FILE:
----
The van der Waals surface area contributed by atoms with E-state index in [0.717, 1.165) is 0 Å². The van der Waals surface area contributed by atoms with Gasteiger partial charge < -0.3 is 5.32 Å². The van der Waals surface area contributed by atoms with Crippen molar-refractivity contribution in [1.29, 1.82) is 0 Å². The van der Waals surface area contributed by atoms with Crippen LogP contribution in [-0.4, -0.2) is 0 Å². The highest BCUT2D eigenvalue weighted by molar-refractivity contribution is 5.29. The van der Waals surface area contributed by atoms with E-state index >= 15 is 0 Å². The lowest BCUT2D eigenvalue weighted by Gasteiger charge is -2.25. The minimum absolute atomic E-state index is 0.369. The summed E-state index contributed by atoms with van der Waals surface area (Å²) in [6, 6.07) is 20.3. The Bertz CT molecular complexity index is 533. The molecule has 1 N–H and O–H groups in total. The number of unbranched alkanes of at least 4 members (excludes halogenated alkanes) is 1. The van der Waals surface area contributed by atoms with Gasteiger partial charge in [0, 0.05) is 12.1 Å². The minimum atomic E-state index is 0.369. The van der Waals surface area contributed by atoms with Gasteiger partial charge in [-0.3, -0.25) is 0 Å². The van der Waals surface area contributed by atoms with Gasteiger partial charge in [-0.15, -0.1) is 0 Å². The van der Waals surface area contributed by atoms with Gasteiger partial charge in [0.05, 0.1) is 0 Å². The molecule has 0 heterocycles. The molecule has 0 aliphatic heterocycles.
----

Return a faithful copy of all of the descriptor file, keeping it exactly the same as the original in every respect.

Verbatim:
The van der Waals surface area contributed by atoms with E-state index in [0.717, 1.165) is 0 Å². The van der Waals surface area contributed by atoms with Gasteiger partial charge < -0.3 is 5.32 Å². The van der Waals surface area contributed by atoms with Crippen molar-refractivity contribution in [1.29, 1.82) is 0 Å². The van der Waals surface area contributed by atoms with Crippen LogP contribution in [-0.4, -0.2) is 0 Å². The highest BCUT2D eigenvalue weighted by molar-refractivity contribution is 5.29. The van der Waals surface area contributed by atoms with E-state index >= 15 is 0 Å². The lowest BCUT2D eigenvalue weighted by Gasteiger charge is -2.25. The minimum absolute atomic E-state index is 0.369. The summed E-state index contributed by atoms with van der Waals surface area (Å²) in [6, 6.07) is 20.3. The Bertz CT molecular complexity index is 533. The molecule has 1 N–H and O–H groups in total. The number of unbranched alkanes of at least 4 members (excludes halogenated alkanes) is 1. The van der Waals surface area contributed by atoms with Gasteiger partial charge in [0, 0.05) is 12.1 Å². The minimum atomic E-state index is 0.369. The van der Waals surface area contributed by atoms with Gasteiger partial charge in [-0.3, -0.25) is 0 Å². The van der Waals surface area contributed by atoms with Gasteiger partial charge in [-0.15, -0.1) is 0 Å². The van der Waals surface area contributed by atoms with Gasteiger partial charge in [0.05, 0.1) is 0 Å². The molecule has 0 heterocycles. The molecule has 0 aliphatic heterocycles.